Rabbis asked to take down Jewish pride signs at Utah Jazz game
Jan 2, 2024, 11:46 PM | Updated: Jan 3, 2024, 10:44 am
SALT LAKE CITY — In a surprising turn of events during Monday night’s Utah Jazz game against the Dallas Mavericks, a group of Utah Jazz fans found themselves at the center of controversy after being asked to take down signs that read “I’m a Jew and I’m proud.”
Rabbi Avremi Zippel, one of the four rabbis holding the signs, shared his experience with KSL TV, “I’m just holding the sign up in my lap, seated, and as he dribbled the ball up the floor as he jogged past, he called over his shoulder, ‘don’t need to bring a sign like that to a game.'”
The signs were a response to a documentary released in 2022 in which Mavericks player Kyrie Irving made antisemitic remarks. The group of fans wanted to make a statement, expressing pride in their Jewish identity.
Shortly after displaying the signs, the arena staff approached the group during a timeout. According to Zippel, arena security asked to see their tickets and informed them that they couldn’t have the signage up at the game. The explanations for this decision varied, with one claiming that signs weren’t allowed courtside, and later, another member of the Jazz organization confirming that the request to take down the signs came from the Mavericks’ team security.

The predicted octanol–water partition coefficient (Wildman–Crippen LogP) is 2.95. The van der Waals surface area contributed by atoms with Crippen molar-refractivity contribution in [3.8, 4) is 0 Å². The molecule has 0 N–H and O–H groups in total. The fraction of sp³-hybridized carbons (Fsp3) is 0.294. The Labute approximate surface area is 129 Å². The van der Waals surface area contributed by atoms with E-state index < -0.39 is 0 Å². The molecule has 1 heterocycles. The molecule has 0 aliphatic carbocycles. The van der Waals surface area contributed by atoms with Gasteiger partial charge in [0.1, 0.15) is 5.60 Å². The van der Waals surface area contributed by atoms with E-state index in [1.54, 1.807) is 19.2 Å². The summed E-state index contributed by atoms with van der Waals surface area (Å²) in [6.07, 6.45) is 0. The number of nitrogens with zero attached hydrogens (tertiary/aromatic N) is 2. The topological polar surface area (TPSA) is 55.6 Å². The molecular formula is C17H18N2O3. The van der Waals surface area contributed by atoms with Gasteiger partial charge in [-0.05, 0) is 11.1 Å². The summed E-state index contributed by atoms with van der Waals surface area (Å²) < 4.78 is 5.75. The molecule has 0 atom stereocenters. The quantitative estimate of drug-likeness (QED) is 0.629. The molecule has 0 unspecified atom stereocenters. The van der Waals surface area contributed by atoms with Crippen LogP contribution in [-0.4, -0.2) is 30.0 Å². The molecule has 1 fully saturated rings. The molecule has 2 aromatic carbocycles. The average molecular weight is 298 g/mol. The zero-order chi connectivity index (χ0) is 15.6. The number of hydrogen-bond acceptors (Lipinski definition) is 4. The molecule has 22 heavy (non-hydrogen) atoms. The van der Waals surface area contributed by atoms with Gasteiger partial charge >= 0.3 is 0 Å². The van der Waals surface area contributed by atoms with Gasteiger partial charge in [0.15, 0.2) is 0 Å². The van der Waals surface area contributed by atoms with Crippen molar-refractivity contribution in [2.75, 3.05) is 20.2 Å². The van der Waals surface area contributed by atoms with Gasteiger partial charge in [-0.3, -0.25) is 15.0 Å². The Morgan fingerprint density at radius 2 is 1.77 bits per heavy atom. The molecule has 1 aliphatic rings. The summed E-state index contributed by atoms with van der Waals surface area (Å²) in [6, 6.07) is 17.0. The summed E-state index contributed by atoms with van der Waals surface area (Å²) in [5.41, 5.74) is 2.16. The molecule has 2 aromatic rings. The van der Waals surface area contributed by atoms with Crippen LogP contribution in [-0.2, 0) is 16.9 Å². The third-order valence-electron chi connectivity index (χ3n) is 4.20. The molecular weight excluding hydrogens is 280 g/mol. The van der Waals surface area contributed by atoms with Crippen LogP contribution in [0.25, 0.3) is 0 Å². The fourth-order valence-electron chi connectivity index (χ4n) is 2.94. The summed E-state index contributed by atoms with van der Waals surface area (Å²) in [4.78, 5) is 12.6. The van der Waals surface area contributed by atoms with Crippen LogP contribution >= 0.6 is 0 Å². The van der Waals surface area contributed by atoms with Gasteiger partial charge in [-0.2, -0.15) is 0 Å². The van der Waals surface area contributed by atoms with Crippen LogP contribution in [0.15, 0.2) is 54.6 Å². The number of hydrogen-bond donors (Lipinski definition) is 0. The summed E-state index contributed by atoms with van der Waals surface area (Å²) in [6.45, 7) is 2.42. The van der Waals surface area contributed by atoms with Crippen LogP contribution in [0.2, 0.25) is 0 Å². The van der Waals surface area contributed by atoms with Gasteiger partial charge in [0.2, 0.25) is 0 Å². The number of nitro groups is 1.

The Utah Jazz responded to the incident with a statement, explaining that its code of conduct aims to maintain an environment without distractions and disruptions. They clarified that the issue was not with the content of the signs but with the disruptive interaction they caused.
Zippel was disappointed in the team’s response, saying, “We did not engage with Kyrie (Irving); we didn’t yell at him. We didn’t call him out. He looked at our sign. And he commented on it. And the Jazz basically said, ‘No, if you have a sign that a player comments on, the player reserves the right anywhere you’re seated in the arena to have that sign taken down.'”
He says the incident is another lesson about the unintended consequences.
“In 2024, in a large American city, a Jew went to a sporting event with a sign that says, ‘I’m a Jew, and I’m proud,’ and was told, ‘I’m sorry, that’s got to come down.'”
Kyrie Irving issued an apology last year after the documentary aired.
Zippel, a lifelong Utah Jazz fan, expressed his disappointment with the team’s handling of the situation, maintaining his commitment to supporting the team despite the incident.